Would some have, and by not doing so, are deliberately avoiding paying for another's time and effort? I think so.

My partner does not give all of his music out freely (some yes).
Therefore people sharing it freely are doing so against his wishes, the "owner," and likely with the intention of self-interest.
I would be surprised if any person sharing his music genuinely believes he would want that done.
So we have several unwholesome intentions going at once, even if they're subtle.
And isn't this the primary source of dark kamma anyway?

For these reasons, I think illegal downloading is an example of violating the second precept.
Sorry if this has already been said.

daimond
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Re: Does illegal downloading violate the 2nd precept?

Post by daimond » Thu Jun 27, 2013 3:19 pm

In Buddhisme there Dhammapanatti a law been create togather like time, measurement, number etc.

in this law actualy there copyrigth law, example a book have copyright time, limit time regulary like 75 years after the author dies, and after 75 years the book would become public domain but this kind law be broken by the goverment and company greedy.

They create perpetual copyright (continuing copyright) so in the end this kind book would never become public domain, cause of these create chaos as we see right now.

what we see right now are result of the broken dhammapanatti in copyright laws, and the nature react to it.

daimond
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Ernest Hemingway Book.

Post by daimond » Fri Jun 28, 2013 4:18 am

I am sorry i made a mistake falseing or mix with usa and europe copyright law. (+70)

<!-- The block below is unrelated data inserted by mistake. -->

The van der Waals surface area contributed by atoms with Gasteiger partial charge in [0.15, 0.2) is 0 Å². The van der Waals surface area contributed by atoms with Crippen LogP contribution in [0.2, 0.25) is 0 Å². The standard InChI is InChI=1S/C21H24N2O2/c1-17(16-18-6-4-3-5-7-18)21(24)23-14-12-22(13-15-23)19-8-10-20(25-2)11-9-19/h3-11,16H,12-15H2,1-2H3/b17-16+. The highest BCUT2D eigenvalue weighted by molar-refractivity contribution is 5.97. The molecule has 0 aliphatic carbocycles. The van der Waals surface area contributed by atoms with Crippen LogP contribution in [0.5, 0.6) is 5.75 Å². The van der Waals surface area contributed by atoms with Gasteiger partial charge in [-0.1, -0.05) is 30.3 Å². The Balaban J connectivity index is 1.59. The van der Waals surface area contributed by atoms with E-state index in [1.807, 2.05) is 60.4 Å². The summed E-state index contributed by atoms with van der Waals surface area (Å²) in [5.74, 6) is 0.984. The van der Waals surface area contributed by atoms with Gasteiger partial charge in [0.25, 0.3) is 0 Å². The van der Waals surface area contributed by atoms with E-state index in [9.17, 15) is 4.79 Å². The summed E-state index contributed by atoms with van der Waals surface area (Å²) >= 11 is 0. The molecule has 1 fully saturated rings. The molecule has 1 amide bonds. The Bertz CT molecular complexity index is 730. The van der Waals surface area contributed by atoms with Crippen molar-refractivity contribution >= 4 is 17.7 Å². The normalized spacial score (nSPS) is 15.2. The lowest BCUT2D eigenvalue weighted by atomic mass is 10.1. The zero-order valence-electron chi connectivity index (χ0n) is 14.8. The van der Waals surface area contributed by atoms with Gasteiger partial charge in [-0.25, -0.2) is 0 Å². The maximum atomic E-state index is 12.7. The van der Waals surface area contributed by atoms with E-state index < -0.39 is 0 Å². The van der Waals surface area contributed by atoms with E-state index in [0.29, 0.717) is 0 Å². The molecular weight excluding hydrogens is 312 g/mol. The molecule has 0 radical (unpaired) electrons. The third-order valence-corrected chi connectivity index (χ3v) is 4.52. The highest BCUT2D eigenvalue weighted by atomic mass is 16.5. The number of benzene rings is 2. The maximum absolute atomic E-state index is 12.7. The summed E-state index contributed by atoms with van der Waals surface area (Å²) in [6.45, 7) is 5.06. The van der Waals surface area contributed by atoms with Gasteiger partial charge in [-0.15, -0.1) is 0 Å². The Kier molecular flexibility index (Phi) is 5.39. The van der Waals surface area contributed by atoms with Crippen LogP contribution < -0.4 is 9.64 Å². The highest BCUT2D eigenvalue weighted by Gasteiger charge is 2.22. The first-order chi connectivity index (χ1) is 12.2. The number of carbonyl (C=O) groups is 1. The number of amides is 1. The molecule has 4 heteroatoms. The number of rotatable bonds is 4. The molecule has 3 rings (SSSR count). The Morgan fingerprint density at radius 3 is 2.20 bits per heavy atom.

International law
+50 years after the author die.

example:
Ernest Hemingway books he died in 1961 +50 yr= 2011 so that end the copyright law, the ernest hemingway books it is aviable to public domain in 2012.

[quote]
Enters Public Domain in
Canada Sunday January 01, 2012
New Year's Day now marks public domain day, the day when new works enter into the public domain.

While Europe marks the entry of James Joyce into its public domain, Joyce has been in the public domain in Canada for the past 20 years, serving as an important reminder of the implications of the term of copyright. In Canada, the term is
life of the author plus 50 years, consistent with international law. In the U.S. and Europe, the term exceeds international requirements by adding an additional 20 years, meaning many works take two more decades to enter the public domain.

http://www.michaelgeist.ca/content/view/6215/125/



this quote from wikipedia

Copyright Term Extension

(Walt disney protection Act)

The Walt Disney Company lobbied extensively on behalf of the Act, which delayed the entry into the public domain of the earliest Mickey Mouse movies, leading to the nickname "The Mickey Mouse Protection Act". In addition to Disney, California congresswoman Mary Bono ( Sonny Bono 's widow and Congressional successor), and the estate of composer George Gershwin supported the act. Mary Bono, speaking on the floor of the United States House of Representatives , said:

Actually, Sonny wanted the term of copyright protection to last forever. I am informed by staff that such a change would violate the Constitution . ... As you know, there is also [then- MPAA president] Jack Valenti 's proposal for term to last forever less one day. Perhaps the Committee may look at that next Congress.

http://en.m.wikipedia.org/wiki/Copyrigh ... ension_Act